Throw-away culture challenged at the Repair Café

The Repair Café encourages repurposing and reuse by creating a second chance for items headed for the bin.

A rapidly developing and demanding consumer society has led to a decrease in product value and  given way to a wasteful throw-away culture. Unlike the more frugal generations of the past, if something is broken, it is more likely to be replaced for an upgraded version than repaired. Repair Café in Bangalore, India is hoping to change this habit by providing repair services for anything from electrical appliances to jewellery or clothing. 

The Repair Café organises workshops in venues around the city where expert handymen or women volunteer to patch up visitors’ broken or damaged goods. Tools and equipment are also supplied for those who prefer to do their own repair work.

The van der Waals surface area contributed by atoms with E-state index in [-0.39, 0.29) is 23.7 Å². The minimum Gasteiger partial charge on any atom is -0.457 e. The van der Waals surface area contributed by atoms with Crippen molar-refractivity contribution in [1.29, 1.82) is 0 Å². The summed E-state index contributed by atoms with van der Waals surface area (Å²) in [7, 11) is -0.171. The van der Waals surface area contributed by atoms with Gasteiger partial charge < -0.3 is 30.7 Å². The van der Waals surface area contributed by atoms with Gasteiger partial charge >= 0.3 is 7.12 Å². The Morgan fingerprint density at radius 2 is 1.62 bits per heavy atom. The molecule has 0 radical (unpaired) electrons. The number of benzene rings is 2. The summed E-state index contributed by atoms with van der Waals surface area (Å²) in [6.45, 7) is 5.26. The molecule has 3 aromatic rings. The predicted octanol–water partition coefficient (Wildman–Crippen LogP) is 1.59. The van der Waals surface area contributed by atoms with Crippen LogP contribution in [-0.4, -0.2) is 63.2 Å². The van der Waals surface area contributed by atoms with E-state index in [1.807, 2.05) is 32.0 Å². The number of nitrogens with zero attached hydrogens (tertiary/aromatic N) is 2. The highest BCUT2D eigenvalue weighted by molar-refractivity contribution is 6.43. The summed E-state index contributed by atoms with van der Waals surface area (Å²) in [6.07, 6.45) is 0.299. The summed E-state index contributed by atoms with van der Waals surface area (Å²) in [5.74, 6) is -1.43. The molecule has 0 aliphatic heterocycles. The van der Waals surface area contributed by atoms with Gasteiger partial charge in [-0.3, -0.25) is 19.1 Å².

A nominal registration fee of 50 Indian rupees gets one item fixed. For more than one repair there is a fixed price for different categories of items but some volunteers are happy to provide their services for free.

The concept was originally started by Martine Postman in the Netherlands back in 2007 and has since taken off with over 1000 Repair Cafés around the world. The branch in Bangalore was set up by human resources professional Purna Sarkar and graphic designer Antara Mukherji. The two women are driven by creating awareness around sustainable living and helping people reuse and repurpose what may be considered disposable. 

To upskill the Bangalore community, Sarkar and Mukherji also arrange DIY workshops that train participants how to repurpose certain objects. One of the workshops focussed on transforming old smartphones into security cameras, offline GPS devices and local intercom networks.